- As we enter the final day of trade for the year many investors will be looking back at 2020 somewhat shellshocked. The COVID-19 pandemic has been the single largest destroyer of economic growth and caused debt levels across the globe to skyrocket.
- Developed and emerging markets alike have participated in different forms of quantitative easing and stimulus measures in an attempt to support their respective economies.
- Politicians have, in some cases, used the crisis to entrench their broader agendas. Simultaneously, it is inevitable that the entire globe will have more left-leaning and nationalist policymakers in the coming years as more of the world needs economic support to repair personal and corporate balance sheets.
- China was the first country to emerge from the COVID-19 induced lockdown, and its economic growth trajectory remains to the topside. Data released this morning, namely the official PMI reading for December, showed a manufacturing sector still in expansion at 51.9, even though it was slightly lower than the 52.1 recorded in November. The fall was blamed on more stringent control measures due to the second wave of COVID-19 hitting many of China’s trading partners.
- Today is a historic day that marks the exit of the United Kingdom from the European Union. The divorce takes place at 23.00 GMT this evening and comes after some five-years of political wrangling, which has come at an untold cost. To recap, on the 23rd June 2016, some 17.4mn voters, or 52%, backed Brexit, while 16.1 mn voted to remain in the EU. Many criticised the vote saying that a decision this large should have required a much larger portion of the population to agree rather than just 50%.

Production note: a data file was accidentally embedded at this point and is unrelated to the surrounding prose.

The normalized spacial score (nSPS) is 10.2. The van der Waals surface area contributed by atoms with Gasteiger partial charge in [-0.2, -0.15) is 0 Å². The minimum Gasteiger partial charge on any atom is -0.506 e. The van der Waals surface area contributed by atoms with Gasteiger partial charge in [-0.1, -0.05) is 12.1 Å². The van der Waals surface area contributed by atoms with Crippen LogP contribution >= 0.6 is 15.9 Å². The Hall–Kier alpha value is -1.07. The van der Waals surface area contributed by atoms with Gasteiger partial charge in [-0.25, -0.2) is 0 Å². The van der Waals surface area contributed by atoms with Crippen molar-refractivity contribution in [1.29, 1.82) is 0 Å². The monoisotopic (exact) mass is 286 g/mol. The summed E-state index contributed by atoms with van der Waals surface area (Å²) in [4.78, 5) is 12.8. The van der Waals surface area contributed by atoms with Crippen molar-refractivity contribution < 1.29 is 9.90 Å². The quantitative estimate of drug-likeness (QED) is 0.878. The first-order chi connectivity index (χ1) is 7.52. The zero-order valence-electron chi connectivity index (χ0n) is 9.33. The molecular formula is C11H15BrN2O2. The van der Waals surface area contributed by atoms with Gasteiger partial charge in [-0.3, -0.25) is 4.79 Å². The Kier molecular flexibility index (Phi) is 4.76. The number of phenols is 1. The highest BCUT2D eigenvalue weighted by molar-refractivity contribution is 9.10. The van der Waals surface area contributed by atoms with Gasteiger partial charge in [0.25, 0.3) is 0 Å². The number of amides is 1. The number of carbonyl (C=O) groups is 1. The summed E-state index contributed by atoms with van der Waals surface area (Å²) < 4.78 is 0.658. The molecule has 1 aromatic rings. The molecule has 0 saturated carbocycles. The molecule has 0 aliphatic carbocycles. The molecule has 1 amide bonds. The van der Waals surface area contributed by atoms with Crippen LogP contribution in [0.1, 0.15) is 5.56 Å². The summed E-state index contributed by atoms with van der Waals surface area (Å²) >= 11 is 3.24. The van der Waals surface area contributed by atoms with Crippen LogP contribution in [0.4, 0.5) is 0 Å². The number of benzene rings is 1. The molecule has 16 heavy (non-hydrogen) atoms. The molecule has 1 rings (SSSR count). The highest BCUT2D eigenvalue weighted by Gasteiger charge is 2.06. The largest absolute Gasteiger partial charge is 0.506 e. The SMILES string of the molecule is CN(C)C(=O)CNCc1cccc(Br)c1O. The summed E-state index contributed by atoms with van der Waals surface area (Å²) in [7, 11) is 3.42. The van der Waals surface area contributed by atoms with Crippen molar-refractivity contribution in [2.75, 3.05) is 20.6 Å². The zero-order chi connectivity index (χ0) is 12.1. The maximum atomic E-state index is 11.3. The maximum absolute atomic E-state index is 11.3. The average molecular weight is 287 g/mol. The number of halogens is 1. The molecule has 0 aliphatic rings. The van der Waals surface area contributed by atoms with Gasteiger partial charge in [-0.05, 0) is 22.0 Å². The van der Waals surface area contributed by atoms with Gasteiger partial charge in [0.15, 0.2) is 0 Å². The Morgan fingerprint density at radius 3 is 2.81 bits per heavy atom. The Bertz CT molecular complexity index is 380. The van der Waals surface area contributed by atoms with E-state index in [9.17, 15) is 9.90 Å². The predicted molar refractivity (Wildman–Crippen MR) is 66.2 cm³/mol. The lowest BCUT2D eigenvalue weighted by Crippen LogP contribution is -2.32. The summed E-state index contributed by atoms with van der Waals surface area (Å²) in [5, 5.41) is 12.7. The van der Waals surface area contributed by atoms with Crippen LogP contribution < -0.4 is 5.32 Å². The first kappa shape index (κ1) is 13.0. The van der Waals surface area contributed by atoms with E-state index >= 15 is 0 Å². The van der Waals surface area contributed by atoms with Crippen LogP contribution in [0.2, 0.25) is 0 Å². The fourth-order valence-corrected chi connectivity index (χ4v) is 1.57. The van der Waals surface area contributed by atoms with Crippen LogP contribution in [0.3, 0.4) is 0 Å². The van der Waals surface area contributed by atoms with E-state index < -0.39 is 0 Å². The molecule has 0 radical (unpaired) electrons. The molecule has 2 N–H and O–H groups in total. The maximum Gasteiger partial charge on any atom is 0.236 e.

- Moving over to the financial markets, we see the risk-on trade very much alive as we enter the final day of trade for the year. There is undoubtedly going to be some position squaring on a tactical basis, with most markets scheduled for an early close.
- 2021 is going to be an interesting year. We do not expect a wholesale program of vaccinations against COVID-19 until at least the middle of the year. The broader global economic recovery is likely to continue, but it will be patchy, and the risk of COVID-19 flare-ups and subsequent restrictions will remain.
Debt capital markets will be lively places with more debt on both a corporate and national level coming to market. The FX markets should see a weaker USD bias reinforced given the level of USD liquidity injected by the Fed, and the risk for even more inflated equity valuations will remain.